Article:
We recently compared observations regarding several major educational issues and developed our positions on these vital topics.
Declining Test Scores
While the news media and school critics continually point to drops in academic achievement, college entrance examination scores have consistently been misinterpreted. A study by Sandia National Laboratories, a government research arm, reported a few years ago that "on nearly every measure we found steady or slightly improving trends... . Performance has been steady or improving in nearly all subject areas tested, and the greatest gains have been made in basic skills." While raw numbers may show declines, a careful review of the socioeconomic backgrounds of students being tested explains this reported inconsistency. The best predictor of student achievement remains parent education level. It's unfair to compare our "have-nots" with the "have's" of other developed countries. Let's openly compare apples to apples on test scores.
Are school-business partnerships effective? Over the past 10 years we've seen a plethora of adopt-a-school programs, a concept that often violates the basic premise of equal educational opportunity. In most cases, young people are at the mercy of their assigned school's "adopted" business partner for program enhancements. If students are fortunate enough to attend a school with a business partner in their area of interest, the partnership can work well. Opportunities are frequently denied to students by an emerging network of inequality, which relates school assignments to one business focus. When businesses want to bring their know-how and resources to bear on improving the schools, many changes are in order. Business leaders should be encouraged to share the talent which operates their organizations, not just their public affairs staff. School administrators need to promote linkages between student interests and business partners not governed by geographic convenience, but by student needs and career goals. Business resources need to be maximized.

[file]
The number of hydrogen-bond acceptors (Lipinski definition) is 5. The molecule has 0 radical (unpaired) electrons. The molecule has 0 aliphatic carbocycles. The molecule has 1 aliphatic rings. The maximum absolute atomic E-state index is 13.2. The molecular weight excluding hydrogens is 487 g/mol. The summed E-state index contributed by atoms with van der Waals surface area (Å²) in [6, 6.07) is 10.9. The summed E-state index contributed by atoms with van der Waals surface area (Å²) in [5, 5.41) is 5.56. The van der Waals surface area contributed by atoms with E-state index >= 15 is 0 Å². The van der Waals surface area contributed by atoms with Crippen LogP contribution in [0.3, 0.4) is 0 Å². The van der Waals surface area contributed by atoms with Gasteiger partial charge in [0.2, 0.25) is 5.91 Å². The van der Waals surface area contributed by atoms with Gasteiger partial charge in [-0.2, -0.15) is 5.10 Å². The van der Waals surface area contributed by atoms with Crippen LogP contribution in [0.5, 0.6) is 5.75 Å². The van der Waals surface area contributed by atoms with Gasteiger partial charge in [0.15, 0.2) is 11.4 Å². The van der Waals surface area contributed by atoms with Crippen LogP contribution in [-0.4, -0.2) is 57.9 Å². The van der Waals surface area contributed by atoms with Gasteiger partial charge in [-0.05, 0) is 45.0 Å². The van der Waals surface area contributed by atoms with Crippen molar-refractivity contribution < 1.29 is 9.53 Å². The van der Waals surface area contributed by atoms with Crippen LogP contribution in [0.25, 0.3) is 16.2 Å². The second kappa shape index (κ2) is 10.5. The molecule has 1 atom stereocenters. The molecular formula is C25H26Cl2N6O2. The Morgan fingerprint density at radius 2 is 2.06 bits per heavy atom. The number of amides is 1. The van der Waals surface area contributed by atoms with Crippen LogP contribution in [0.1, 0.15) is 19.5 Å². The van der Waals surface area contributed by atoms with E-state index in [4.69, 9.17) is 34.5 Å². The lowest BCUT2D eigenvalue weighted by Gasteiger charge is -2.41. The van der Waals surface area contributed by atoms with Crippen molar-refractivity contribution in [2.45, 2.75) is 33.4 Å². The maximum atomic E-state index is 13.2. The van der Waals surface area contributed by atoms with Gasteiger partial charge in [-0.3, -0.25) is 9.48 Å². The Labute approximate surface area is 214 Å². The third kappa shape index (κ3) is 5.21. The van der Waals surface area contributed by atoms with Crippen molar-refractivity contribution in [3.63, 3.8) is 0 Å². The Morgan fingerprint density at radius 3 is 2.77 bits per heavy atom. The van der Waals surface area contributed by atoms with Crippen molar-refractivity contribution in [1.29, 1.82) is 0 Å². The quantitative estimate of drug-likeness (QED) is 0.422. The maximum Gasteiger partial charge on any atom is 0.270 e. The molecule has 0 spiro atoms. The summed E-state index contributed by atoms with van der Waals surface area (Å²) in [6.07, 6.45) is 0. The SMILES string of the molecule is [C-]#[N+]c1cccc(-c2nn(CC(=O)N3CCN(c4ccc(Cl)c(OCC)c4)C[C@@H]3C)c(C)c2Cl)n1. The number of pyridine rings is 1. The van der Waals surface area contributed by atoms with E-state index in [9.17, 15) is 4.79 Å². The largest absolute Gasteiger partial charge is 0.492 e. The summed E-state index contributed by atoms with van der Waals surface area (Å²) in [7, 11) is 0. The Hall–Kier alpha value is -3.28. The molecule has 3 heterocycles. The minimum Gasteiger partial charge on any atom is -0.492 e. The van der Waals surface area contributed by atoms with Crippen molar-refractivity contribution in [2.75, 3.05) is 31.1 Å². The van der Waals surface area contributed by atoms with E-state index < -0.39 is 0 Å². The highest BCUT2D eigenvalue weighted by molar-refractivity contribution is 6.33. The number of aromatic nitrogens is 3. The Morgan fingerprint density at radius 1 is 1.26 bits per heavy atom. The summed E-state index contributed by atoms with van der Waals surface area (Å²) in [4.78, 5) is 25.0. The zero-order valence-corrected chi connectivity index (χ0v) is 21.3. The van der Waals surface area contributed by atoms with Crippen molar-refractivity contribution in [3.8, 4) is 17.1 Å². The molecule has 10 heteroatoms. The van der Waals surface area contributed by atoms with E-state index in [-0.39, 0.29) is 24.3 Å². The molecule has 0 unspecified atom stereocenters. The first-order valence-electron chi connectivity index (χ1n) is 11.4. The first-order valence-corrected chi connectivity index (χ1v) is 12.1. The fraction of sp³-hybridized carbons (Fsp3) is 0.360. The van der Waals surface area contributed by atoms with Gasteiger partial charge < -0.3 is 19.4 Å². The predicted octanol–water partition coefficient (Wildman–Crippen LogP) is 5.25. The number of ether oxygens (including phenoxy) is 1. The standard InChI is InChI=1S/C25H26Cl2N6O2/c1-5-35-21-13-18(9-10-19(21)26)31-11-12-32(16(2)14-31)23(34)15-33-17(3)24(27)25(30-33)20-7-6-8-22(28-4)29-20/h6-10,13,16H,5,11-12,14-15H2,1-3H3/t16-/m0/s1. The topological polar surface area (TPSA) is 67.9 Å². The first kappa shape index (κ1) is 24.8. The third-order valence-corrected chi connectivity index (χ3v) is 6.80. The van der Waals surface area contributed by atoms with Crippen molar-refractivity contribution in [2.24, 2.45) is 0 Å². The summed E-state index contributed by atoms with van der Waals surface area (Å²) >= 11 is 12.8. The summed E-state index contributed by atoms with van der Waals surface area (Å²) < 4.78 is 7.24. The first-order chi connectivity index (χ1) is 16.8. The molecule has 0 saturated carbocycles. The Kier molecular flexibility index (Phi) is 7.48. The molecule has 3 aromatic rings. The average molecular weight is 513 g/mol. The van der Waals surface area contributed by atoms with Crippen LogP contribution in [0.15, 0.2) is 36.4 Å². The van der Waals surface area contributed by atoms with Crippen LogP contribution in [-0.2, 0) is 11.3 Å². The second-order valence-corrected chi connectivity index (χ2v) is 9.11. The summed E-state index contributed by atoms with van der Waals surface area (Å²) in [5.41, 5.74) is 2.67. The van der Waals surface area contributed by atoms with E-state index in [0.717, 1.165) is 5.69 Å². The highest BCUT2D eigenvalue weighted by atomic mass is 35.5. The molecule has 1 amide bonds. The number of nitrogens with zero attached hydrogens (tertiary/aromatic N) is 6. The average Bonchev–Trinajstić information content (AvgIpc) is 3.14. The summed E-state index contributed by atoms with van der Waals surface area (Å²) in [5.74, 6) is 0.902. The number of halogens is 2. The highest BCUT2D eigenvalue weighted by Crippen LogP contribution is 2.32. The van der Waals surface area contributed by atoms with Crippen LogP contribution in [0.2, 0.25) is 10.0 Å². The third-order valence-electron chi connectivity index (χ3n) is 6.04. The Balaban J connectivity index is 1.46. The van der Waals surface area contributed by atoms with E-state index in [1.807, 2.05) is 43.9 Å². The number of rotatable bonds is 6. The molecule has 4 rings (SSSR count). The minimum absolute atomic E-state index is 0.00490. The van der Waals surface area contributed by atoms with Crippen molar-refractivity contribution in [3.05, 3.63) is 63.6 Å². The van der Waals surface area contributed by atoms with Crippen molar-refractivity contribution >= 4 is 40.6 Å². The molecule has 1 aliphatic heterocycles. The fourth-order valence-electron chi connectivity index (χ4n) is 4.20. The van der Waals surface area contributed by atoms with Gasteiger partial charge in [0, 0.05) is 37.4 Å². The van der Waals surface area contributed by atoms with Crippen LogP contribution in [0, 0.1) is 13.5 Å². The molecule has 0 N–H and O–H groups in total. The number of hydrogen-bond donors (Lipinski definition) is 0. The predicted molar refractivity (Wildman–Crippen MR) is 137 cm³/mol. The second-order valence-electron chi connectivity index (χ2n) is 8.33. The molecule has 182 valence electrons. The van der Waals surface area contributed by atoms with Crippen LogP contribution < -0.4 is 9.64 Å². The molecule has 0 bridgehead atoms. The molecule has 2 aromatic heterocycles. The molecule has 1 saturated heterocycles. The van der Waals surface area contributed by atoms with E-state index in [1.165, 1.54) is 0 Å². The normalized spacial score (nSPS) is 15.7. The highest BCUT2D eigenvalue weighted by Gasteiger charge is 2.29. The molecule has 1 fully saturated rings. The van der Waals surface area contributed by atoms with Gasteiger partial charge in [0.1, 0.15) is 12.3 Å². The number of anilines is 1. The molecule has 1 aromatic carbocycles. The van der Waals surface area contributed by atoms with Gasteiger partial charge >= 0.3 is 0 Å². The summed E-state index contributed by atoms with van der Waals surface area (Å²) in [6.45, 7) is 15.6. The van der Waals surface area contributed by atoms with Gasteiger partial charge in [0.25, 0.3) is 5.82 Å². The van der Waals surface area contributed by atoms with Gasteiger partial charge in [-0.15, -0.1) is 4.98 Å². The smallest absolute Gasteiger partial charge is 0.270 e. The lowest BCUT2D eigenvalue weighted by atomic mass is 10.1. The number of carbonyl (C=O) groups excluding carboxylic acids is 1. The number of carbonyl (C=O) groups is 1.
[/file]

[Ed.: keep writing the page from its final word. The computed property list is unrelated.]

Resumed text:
Vouchers and Charter Schools